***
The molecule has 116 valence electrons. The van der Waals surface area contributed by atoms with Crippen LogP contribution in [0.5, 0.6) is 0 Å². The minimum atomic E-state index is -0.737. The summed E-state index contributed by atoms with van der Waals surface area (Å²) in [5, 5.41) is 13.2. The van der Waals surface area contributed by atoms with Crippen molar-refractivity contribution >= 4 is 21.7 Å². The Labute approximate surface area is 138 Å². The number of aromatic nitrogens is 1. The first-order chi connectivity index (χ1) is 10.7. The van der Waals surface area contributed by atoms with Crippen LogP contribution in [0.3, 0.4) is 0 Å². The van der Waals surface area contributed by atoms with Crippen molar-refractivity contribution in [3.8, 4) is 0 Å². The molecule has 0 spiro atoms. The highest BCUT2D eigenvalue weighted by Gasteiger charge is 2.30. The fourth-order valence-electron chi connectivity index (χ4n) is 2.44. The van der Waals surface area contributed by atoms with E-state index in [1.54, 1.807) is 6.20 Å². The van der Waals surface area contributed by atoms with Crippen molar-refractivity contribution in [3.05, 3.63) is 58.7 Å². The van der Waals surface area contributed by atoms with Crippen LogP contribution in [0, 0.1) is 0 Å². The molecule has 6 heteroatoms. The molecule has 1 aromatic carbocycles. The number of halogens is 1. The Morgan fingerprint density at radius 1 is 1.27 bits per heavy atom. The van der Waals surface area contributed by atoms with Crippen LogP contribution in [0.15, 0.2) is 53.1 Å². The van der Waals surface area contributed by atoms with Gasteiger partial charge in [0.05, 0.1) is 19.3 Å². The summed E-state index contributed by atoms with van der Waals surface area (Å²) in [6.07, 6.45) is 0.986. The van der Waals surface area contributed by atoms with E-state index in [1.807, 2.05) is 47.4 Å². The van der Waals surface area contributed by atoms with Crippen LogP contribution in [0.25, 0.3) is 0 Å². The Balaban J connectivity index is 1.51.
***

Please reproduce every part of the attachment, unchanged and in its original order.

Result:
The molecule has 116 valence electrons. The van der Waals surface area contributed by atoms with Crippen LogP contribution in [0.5, 0.6) is 0 Å². The minimum atomic E-state index is -0.737. The summed E-state index contributed by atoms with van der Waals surface area (Å²) in [5, 5.41) is 13.2. The van der Waals surface area contributed by atoms with Crippen molar-refractivity contribution >= 4 is 21.7 Å². The Labute approximate surface area is 138 Å². The number of aromatic nitrogens is 1. The first-order chi connectivity index (χ1) is 10.7. The van der Waals surface area contributed by atoms with Crippen LogP contribution in [0.3, 0.4) is 0 Å². The van der Waals surface area contributed by atoms with Crippen molar-refractivity contribution in [3.8, 4) is 0 Å². The molecule has 0 spiro atoms. The highest BCUT2D eigenvalue weighted by Gasteiger charge is 2.30. The fourth-order valence-electron chi connectivity index (χ4n) is 2.44. The van der Waals surface area contributed by atoms with E-state index in [1.54, 1.807) is 6.20 Å². The van der Waals surface area contributed by atoms with Crippen molar-refractivity contribution in [3.05, 3.63) is 58.7 Å². The van der Waals surface area contributed by atoms with Crippen LogP contribution in [0, 0.1) is 0 Å². The molecule has 6 heteroatoms. The molecule has 1 aromatic carbocycles. The number of halogens is 1. The Morgan fingerprint density at radius 1 is 1.27 bits per heavy atom. The van der Waals surface area contributed by atoms with Crippen LogP contribution in [0.15, 0.2) is 53.1 Å². The van der Waals surface area contributed by atoms with Gasteiger partial charge in [0.05, 0.1) is 19.3 Å². The summed E-state index contributed by atoms with van der Waals surface area (Å²) in [6.07, 6.45) is 0.986. The van der Waals surface area contributed by atoms with E-state index in [1.807, 2.05) is 47.4 Å². The van der Waals surface area contributed by atoms with Crippen LogP contribution in [0.25, 0.3) is 0 Å². The Balaban J connectivity index is 1.51.